On the Granta Podcast Robert Olen Butler reads from his story ‘Banyan’ (below) and talks about why memory can be like compost.

I know what’s happening. I wake and it’s dark and a woman is beside me, naked and small, and she is waking too and the room is still heavy with the incense she burned for her dead. My job is to count. Men. Weapons. But I never see the men – except, unknowingly, the political cadre in the city – they are here, looking like everyone else in Hue – and I hear the weapons only from afar. I hunker in to do my order of battle work at the MACV compound on the south bank of the Perfume River, and in my few months, there have been just the horizon sounds, but I do know to recognize the singular pop of the enemy’s AK47s and now I hear them nearby and the night is coming alive with sounds of other weapons that I have known only on paper.

I’m wrong. Wait. Listen. It’s quiet, the night. The only sound is the racing of my heart, the pop of it in my ear, and I am back in the world, and I am old. I left Vietnam long ago and I am old. And my hand gropes toward the naked girl – I can’t even say her name right, but it means ‘flower’ – and she is not here. I turn my face to the window. My live oak is jaundiced with the security light and, beyond it, the sky is black. This past year I have stretched out my hand to my wife a hundred times in the night and she is not here. She has gone. I could not imagine her dying before I die. I did not expect to live past that night in Hue. Tet 1968. The New Year offensive by the North. And I ran. I was six blocks away from the compound. I put on my pants and I did not even look at her. I was in her little room. I bought her drinks at the bar. I bought her. And I realize that my hand is still extended to touch her. I have reached in the night to touch a Vietnamese bargirl instead of my wife and they are both dead – my wife Maggie and the bargirl named Flower – I daresay she is dead – and I pull my arm back quickly – my left arm – and my face is flushed with shame. My throat clutches with shame at my betraying my wife tonight, even if it began in a dream. My arm aches with shame.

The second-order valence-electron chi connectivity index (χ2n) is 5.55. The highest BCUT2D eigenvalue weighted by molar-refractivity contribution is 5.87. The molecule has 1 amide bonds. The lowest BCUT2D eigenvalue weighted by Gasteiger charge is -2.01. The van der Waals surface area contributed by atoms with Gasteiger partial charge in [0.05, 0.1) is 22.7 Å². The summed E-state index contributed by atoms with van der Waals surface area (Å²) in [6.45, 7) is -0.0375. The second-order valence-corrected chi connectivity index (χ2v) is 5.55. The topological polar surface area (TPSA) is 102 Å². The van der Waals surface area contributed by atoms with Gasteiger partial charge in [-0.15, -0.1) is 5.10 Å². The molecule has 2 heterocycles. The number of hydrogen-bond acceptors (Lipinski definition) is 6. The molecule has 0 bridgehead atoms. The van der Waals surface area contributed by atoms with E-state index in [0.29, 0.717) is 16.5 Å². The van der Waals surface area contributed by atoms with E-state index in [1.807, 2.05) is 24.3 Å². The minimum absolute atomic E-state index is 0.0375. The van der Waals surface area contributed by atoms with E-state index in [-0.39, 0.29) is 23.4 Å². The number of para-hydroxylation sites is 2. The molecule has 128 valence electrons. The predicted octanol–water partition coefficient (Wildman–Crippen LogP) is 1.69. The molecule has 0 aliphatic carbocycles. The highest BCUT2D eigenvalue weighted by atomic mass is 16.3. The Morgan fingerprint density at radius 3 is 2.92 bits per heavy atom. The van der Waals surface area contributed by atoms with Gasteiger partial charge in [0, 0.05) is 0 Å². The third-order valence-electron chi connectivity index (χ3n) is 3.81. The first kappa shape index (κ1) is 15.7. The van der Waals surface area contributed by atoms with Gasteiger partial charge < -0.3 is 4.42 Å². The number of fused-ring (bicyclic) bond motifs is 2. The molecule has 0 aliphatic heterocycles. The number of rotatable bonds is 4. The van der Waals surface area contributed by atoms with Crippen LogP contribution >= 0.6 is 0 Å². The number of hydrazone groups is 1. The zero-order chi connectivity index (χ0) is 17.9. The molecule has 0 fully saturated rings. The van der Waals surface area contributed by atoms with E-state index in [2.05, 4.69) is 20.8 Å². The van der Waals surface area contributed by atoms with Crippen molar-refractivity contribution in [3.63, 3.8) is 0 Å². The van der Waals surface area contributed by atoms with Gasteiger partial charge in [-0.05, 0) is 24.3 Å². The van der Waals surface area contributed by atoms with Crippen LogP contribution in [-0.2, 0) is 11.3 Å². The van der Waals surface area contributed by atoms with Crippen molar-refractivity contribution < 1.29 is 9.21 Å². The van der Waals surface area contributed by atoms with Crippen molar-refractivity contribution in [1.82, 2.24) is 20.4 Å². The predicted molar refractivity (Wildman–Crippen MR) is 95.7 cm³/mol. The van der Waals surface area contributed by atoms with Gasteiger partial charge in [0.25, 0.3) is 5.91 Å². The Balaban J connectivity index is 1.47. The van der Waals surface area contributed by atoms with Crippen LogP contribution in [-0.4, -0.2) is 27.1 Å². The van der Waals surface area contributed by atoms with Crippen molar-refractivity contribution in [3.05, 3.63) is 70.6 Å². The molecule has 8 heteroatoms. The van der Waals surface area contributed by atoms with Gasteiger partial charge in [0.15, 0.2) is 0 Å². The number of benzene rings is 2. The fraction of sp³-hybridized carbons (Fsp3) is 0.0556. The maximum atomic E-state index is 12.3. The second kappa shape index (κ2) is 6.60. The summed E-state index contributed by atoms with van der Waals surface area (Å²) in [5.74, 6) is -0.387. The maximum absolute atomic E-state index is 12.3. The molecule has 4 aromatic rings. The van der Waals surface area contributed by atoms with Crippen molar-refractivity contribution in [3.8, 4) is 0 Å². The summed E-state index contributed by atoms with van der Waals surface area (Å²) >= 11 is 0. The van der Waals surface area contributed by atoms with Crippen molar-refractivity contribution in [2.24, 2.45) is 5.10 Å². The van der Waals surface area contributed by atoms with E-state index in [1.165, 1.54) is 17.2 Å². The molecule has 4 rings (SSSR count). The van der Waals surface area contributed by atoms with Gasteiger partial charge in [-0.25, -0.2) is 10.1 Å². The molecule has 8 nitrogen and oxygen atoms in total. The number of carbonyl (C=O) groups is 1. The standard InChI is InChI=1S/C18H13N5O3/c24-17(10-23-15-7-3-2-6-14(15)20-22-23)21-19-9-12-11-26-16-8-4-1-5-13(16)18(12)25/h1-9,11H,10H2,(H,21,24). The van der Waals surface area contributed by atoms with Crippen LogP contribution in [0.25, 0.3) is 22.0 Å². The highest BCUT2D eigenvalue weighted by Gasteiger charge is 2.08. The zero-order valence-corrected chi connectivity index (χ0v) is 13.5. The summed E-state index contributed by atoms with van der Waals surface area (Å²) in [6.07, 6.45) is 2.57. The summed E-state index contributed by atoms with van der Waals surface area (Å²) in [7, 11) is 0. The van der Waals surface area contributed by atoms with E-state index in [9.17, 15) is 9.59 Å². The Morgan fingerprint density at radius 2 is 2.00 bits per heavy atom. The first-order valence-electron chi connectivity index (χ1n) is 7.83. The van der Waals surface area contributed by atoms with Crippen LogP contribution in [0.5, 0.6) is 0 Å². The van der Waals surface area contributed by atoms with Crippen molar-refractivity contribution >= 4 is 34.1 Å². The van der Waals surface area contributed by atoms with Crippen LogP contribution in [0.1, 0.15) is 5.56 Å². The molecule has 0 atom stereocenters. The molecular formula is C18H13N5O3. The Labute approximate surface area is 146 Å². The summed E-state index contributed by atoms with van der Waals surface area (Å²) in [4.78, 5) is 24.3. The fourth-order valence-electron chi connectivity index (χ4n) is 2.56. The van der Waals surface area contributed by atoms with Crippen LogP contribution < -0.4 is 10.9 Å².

And I understand. I am dying. The pain is beginning to run down my left arm. My throat is clutching. It is not from shame. I sit up. I will die. And I put my pants on and my shoes and I do not look back at my bed, and the girl named Flower does not speak, and I am down the back stairs into the dead-fish stench of the alley and the AK47s are popping from across the river. The Viet Cong – or maybe even the North Vietnamese regulars – we don’t know jackshit about them, for all our counting – the enemy is taking the Imperial Palace. I go out into the street, and far down, in the street lamps along the river, I see the men moving. The men I count. I am a dead man. I turn and I run in the direction of MACV. I run.